Sunday, October 5, 2014

"Gone Girl"

 3.5 / 5 

If you've read Gone Girl the novel, you've already seen a lot of Gone Girl the movie.  The images David Fincher assembles in his film version often look exactly like the images you probably had in your head when you read the book.  It's uncanny sometimes, the way Fincher has made a dark and brooding movie (because he's Fincher) that is filled with moments of cinematic déjà vu.

Gillian Flynn's novel was a terrific mystery that -- not surprisingly, given Flynn's background as an entertainment writer -- often read like a screenplay treatment, and in fact she ultimately wrote the screenplay for the film, smartly tightening the story, bringing more of its misanthropic view of humanity into sharper focus.

That's a quality Fincher amplifies in the movie: There are no good guys.  Gone Girl takes a breathtakingly dim view of the world, a view amplified by the sheen and polish in which they live.  Their contempt for each other in spite of their privilege left me feeling ready for a nice long shower, the way I felt after seeing Barbet Schroeder's disturbing Reversal of Fortune

In Gone Girl, the upper-class pretension is replaced by a post-recession credit-card driven, suburban McMansion malaise.  Nick Dunne (Ben Affleck) and his wife, Amy (Rosamund Pike), haven't been having a good time of things, especially since moving from Manhattan to the Missouri sticks, a fate Gone Girl regards as a sort of death sentence; there couldn't possibly anything good out in the middle of nowhere?

Just as their marriage is rockiest, Nick comes home to find his wife missing.  It looks like there has been a struggle.  The lead detective seems sympathetic enough, but she begins to suspect there might be more going on than Nick is revealing, and soon enough Nick's twin sister Margo (Carrie Coon) is learning some mighty suspicious stuff.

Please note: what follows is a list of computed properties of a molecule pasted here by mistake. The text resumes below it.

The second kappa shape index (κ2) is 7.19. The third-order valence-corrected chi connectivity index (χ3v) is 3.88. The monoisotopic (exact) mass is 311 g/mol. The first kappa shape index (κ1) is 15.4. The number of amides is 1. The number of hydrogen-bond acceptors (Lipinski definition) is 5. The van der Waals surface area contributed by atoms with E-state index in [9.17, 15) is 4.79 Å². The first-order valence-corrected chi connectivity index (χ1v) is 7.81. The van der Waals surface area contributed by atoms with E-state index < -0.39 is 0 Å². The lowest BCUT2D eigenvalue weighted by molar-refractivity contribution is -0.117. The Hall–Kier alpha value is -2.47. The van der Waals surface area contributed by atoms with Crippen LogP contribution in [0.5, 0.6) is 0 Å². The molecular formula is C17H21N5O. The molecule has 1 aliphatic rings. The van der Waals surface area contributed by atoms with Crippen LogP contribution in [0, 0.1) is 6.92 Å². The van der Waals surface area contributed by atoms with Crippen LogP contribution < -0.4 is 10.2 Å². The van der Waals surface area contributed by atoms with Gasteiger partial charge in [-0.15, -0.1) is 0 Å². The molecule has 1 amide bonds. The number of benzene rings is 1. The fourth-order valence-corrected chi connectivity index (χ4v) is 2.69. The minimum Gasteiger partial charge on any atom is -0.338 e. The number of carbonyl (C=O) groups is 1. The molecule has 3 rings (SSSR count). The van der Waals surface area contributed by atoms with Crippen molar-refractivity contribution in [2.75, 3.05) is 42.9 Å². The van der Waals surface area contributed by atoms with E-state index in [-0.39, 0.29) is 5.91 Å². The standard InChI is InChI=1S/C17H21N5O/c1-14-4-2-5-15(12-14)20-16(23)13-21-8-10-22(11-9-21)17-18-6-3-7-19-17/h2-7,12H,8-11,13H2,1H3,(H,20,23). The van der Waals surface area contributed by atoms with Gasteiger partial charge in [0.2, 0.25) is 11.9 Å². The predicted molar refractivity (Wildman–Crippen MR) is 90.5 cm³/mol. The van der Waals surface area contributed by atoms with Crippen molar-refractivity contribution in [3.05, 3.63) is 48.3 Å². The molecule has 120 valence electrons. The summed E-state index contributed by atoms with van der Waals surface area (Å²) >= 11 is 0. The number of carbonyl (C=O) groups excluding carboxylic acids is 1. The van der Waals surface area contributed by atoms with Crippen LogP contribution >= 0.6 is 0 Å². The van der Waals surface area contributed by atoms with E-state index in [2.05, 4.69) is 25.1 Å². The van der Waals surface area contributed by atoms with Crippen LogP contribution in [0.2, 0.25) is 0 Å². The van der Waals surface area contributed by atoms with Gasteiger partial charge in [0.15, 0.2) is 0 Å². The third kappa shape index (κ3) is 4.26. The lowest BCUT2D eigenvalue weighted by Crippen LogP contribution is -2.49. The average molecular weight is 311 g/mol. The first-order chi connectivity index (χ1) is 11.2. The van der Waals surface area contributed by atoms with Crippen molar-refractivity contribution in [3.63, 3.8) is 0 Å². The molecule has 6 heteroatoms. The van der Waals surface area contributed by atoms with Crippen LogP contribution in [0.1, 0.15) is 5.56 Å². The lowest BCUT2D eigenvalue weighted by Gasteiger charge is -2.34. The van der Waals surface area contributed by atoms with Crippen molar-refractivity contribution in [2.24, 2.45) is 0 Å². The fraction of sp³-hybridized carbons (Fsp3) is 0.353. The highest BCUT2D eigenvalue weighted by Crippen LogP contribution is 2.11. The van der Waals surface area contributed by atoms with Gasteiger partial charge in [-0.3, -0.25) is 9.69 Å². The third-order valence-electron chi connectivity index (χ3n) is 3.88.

It's when the detective (Kim Dickens) finds an envelope helpfully marked "Clue One" that everything begins to unravel.

About midway through Gone Girl, there's a plot twist that shocked most readers of the book and that Fincher manages, despite this familiarity, to make mildly surprising, even for audiences already familiar with the story.  Obviously, I can't say what it is, and its prominence makes it impossible to describe any more of the film's story, since it launches the second half of this long (150-minute) movie.

Every frame of Gone Girl is executed with style and assurance.  As a friend said when the movie ended, "There's not a single thing I'd complain about."  And that may be both the highest praise and the most troubling aspect of the movie, because for all of its cool composure, there's something vital missing, an urgency and sense of malicious fun.

There's nothing wrong with Gone Girl, but it lacks the gallows humor of Reversal of Fortune, the supreme messiness of Fatal Attraction and the danger of Double Indemnity.  There are moments when it comes close to being an incisive commentary on the fascination with media coverage of crime -- for a time, it seems maybe Nick likes all the attention he's getting.

But Gone Girl doesn't play with those ideas; it focuses on presenting its story cleanly, efficiently, with just enough slight tweaks to the source material to keep fans of the novel surprised and guessing.  Affleck is eager and sympathetic -- maybe too much so; there aren't many moments where Nick becomes distasteful.  Pike takes her cool detachment to an extreme; it would be impossible, based on the cinematic evidence, to know what makes Amy do the things she does in the movie.  The best characters are the supporting ones, like Dickens' determined detective and Tyler Perry's smooth lawyer.

Maybe Gone Girl would simply have been too bleak if Affleck and Pike brought real passion to the roles; the misanthropic underpinnings -- no one is good in this movie -- would have been overwhelming.  As it is, Gone Girl is calculated not to enrage but to entertain, and that's something it does very, very well.

Viewed Oct. 5, 2014 -- ArcLight Hollywood


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